The Ancyent Marinere reflecting Fears of Disease in the Age of Sail

von Clara Stiborek

Arbeit eingereicht bei: Mag. Dr. Alexander Jost

This article investigates the horrific aspects of diseases and epidemics, dangers that were present on sea voyages during the Age of Sail, and analyses how they are reflected in Ghost Ship tales, especially in the “Rime of the Ancyent Marinere” (1798) by Samuel Taylor Coleridge (1772-1834). This ballad incorporates almost all calamities that could befall seafarers and examines such dangers as diseases as well as their causes. The focus of this study is to investigate in what way diseases on ships were feared during the Age of Sail and how those fears were reflected in ghost ship narratives.

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Impfen: Ja oder Nein? Eine historische Betrachtung der Impfdebatte des 19. Jahrhunderts im deutschsprachigen Raum im Vergleich zur Gegenwart Psychiatries in the 20th Century

von Süß Katharina

Arbeit eingereicht bei: Ass.-Prof. Dr. Alfred Stefan Weiss

Die Frage „Impfen: Ja oder Nein?“ spaltet die Gesellschaft in zwei gegensätzliche Lager, die, wie es scheint, kaum miteinander zu versöhnen sind: jenes der Impfgegner/-innen und jenes der Impfbefürworter/-innen. Wenig bekannt ist der Umstand, dass diese Diskussion des Für und Wider von Schutzimpfungen keine neue ist, sondern seit der Entwicklung und Institutionalisierung der Kuhpockenimpfung durch Edward Jenner existiert. Der vorliegende Beitrag zeichnet einige Argumentationsstränge in dieser gesamtgesellschaftlichen Kontroverse seit deren Beginn bis in die Gegenwart nach.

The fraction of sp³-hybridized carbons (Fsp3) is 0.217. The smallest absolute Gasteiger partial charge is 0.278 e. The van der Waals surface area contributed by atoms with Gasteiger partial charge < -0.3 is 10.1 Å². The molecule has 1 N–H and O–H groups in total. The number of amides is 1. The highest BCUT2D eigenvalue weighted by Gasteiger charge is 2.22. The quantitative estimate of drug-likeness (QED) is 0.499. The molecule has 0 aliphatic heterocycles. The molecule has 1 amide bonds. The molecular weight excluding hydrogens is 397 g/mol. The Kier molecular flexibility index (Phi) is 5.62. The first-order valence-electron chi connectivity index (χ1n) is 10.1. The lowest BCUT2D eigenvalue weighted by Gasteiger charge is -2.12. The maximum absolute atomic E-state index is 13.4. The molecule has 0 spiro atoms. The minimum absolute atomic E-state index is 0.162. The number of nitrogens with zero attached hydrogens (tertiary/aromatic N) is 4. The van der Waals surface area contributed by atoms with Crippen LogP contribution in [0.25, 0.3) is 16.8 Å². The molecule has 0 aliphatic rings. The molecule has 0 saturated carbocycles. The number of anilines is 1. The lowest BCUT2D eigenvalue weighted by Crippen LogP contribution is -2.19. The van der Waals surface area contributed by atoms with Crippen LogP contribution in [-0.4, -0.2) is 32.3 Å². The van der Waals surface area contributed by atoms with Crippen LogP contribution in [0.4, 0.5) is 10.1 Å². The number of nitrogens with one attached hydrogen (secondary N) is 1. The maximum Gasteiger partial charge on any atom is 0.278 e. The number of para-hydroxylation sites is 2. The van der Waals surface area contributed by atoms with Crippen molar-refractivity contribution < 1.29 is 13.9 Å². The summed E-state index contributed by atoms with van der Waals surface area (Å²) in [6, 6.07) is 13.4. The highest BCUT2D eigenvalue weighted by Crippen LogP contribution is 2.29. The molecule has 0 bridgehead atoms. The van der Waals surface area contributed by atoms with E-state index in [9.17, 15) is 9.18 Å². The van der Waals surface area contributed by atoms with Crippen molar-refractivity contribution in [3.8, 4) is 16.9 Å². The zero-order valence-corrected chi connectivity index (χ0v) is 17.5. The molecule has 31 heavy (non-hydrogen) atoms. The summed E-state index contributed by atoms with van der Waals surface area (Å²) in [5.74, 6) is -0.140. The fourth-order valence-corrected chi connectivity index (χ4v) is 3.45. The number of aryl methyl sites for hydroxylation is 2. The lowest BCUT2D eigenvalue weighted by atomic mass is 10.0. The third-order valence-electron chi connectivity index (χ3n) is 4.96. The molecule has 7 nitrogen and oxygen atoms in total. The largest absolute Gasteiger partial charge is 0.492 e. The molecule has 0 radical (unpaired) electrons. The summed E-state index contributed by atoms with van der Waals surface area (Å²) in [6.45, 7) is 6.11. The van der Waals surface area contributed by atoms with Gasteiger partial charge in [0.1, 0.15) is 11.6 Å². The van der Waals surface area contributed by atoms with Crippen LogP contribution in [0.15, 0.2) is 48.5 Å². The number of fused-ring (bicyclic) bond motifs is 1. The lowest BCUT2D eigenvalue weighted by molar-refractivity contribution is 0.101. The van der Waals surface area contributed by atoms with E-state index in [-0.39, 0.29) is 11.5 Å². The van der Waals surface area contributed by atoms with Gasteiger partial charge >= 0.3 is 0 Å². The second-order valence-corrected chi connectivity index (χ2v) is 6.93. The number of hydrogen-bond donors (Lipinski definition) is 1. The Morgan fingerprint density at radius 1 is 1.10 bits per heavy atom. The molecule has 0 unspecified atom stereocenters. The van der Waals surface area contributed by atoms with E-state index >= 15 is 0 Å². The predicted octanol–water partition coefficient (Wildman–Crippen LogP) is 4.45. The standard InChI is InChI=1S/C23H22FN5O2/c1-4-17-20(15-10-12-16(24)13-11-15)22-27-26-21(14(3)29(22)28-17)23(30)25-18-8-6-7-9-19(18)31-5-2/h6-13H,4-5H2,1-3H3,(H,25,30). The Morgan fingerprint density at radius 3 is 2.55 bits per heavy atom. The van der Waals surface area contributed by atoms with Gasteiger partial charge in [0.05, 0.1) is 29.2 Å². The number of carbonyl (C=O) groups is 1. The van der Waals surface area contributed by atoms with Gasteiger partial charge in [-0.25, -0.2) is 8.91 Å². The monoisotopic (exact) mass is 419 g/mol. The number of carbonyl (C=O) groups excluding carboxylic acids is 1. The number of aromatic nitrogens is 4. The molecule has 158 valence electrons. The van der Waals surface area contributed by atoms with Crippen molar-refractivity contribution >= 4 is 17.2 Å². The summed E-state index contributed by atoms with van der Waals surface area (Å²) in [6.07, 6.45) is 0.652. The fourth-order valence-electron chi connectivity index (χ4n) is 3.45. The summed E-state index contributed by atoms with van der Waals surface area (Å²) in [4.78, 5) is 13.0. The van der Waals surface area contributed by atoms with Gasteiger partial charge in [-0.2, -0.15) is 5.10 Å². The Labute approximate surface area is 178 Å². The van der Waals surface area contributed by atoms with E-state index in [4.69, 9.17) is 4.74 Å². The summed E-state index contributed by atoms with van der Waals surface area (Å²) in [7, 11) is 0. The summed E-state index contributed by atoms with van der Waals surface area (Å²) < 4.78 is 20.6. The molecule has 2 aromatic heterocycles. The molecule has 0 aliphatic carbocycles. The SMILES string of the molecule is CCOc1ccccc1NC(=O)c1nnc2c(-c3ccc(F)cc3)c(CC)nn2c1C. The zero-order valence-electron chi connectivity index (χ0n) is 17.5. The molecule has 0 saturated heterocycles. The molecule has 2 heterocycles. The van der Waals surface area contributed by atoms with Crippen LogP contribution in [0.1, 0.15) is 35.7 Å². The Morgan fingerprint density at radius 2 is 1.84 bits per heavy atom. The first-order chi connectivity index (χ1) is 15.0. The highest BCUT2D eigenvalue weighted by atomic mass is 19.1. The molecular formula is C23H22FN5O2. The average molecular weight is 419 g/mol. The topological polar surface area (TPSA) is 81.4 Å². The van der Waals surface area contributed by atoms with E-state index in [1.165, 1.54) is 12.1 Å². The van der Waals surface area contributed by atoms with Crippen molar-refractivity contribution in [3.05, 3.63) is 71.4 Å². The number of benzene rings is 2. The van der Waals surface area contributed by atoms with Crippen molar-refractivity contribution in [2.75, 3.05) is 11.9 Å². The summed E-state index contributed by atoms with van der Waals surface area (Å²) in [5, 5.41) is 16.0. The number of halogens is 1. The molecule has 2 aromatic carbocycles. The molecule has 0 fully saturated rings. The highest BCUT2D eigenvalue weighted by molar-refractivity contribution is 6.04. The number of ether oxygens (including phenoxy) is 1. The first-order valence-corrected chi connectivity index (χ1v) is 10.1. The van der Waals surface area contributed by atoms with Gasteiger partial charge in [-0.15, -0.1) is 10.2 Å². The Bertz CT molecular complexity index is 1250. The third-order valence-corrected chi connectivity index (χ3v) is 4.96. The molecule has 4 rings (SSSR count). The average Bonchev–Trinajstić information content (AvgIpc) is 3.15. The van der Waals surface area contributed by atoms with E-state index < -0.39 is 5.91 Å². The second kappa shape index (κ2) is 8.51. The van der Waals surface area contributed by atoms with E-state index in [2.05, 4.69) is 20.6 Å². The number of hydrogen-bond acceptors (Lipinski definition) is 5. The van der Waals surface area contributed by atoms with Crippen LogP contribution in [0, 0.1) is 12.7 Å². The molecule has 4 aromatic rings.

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Art as a Type of Therapy – Lives and Works of Artists in German, Swiss and Austrian Psychiatries in the 20th Century

von Daniela Vordermaier

Arbeit eingereicht bei: Ass.-Prof. Dr. Alfred Stefan Weiss

After avant-garde artists had widened the use of traditional materials, styles and groups of creators to support the upgrading of psychotic artworks, psychiatric clinics became places of art production in the 20th century. As creative designing was institutionally embedded within these facilities from the 1950s onwards, questions about its functions within these contexts arose. This paper examines the lives and works of three non-professional artists living in German, Swiss and Austrian clinics by analysing six of their paintings and drawings. It asks about the reasons that led to the emergence of creative drives within them, about the needs they hereby satisfied and about the functions art had in their lives. In order to integrate their works within interdisciplinary research, the article draws on Erving Goffman’s theory of total institutions to examine whether the case studies used art to express autonomy and self-determination within their socially, locally and economically restricted environment.

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